On the lumpen lanes surrounding our meeting spot in rural Buckinghamshire, the 190 glides along with a hint of firmness to the suspension giving just a little vertical motion, but it’s essentially smooth and pliant. The engine is quiet, the custom exhaust a little boomy around the 2,000rpm mark – something Jack intends to resolve. The steering is nicely weighted and loads up consistently, but feedback is a little syrupy. The lovely, cream leather Sportline seats provide plenty of support, and the driving position is spot on with the chunky steering wheel just where I’d like it. It’s easy to see why Jack finds this 190 such a pleasing car for cruising around in.
THE PERFECT DECEPTION
Out onto some smoother, more open roads and with all the essential fluids warmed up it’s time to find out what happens when right pedal meets carpet. The answer, hitting a small patch of water in second gear, is wheelspin, noise and more velocity than any bystander would compute for such a prosaic looking vehicle.
There is some lag low down (this is essentially an early 1990s turbo system with modern management, remember), but once you have more than 2,000rpm showing on the rev counter, the torque comes on strong and will easily break traction in the lower gears. With this much twisting force, an LSD would definitely be a worthwhile upgrade.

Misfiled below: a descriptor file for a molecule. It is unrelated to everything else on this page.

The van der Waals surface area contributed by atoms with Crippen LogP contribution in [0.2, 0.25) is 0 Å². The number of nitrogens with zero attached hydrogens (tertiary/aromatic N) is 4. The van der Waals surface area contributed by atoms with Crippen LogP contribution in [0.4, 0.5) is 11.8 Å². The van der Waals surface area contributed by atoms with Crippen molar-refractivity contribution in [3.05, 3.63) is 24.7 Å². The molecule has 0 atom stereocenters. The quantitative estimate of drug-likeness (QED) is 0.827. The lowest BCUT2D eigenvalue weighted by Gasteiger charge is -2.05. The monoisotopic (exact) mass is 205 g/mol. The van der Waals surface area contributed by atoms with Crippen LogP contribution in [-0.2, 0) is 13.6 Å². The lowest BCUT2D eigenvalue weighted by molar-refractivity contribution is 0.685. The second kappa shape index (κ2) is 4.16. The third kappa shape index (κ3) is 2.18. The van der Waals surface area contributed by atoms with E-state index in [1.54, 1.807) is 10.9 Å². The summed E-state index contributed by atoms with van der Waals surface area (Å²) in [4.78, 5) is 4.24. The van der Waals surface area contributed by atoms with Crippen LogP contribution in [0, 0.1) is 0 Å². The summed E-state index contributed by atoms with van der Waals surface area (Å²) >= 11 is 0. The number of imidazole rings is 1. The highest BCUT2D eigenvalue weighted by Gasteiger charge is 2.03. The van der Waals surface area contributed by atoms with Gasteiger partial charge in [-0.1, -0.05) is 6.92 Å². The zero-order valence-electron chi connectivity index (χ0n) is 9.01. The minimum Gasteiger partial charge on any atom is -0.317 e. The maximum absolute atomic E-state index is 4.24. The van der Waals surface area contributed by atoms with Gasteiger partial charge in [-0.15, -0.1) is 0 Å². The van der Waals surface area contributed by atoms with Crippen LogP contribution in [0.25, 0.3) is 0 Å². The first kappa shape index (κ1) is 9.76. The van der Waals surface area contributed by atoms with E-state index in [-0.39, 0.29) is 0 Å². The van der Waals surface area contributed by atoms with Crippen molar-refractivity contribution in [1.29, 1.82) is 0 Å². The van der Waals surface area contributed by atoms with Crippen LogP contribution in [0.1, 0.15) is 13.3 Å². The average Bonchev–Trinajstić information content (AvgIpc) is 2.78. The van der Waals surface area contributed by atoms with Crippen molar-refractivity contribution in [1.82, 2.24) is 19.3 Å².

Once you’ve tickled the turbos awake, boost and power build in a pleasingly linear fashion before reaching a plateau as you approach the redline – the turbo whistle prevalent in the upper reaches of the rev range melding with the straight-six thrum always evokes a smile. The thrust on offer is quite remarkable. I actually find myself preferring to slot home third gear and let the torque do the work – this helps traction, and progress seems much the same in the higher gear, such is the torque rich delivery.
With these aesthetics, this car would give a hilarious surprise to many an onlooker. Not so hilarious for a 90s BMW M3 driver, though – this car really is that quick. But I’m not going to lie, the chassis does struggle to keep up.
Of course, this is hardly surprising in a car designed for a far less demanding powertrain, and in some ways it’s perversely amusing trying to judge when and where the 190E will be able to cope with full throttle. It has a nicely balanced chassis, so its behaviour remains essentially viceless, but the brakes struggle and I’m sure the 126 system Jack has fitted since our test improves things markedly. The key is to drive this car as you would a normal 2.6, and just use the power when you want it.
TAMING THE 2.6
Most modified cars end up fundamentally removed from their origin, usually a much more compromised, focused beast designed to deliver performance at the cost of day-to-day usability. And for most, that’s just fine. What we have here though, is a very different take on a modified car. It retains every positive facet of the 2.6-smooth, comfortable, elegant – and simply adds a huge dose of added performance when you want it. Drive it as such, and – like me – you’ll probably think it’s brilliant.
This 2,597cc model ruled the 190E roost in terms of engine size. A limited-slip diff could be on the cards for this W201 biturbo.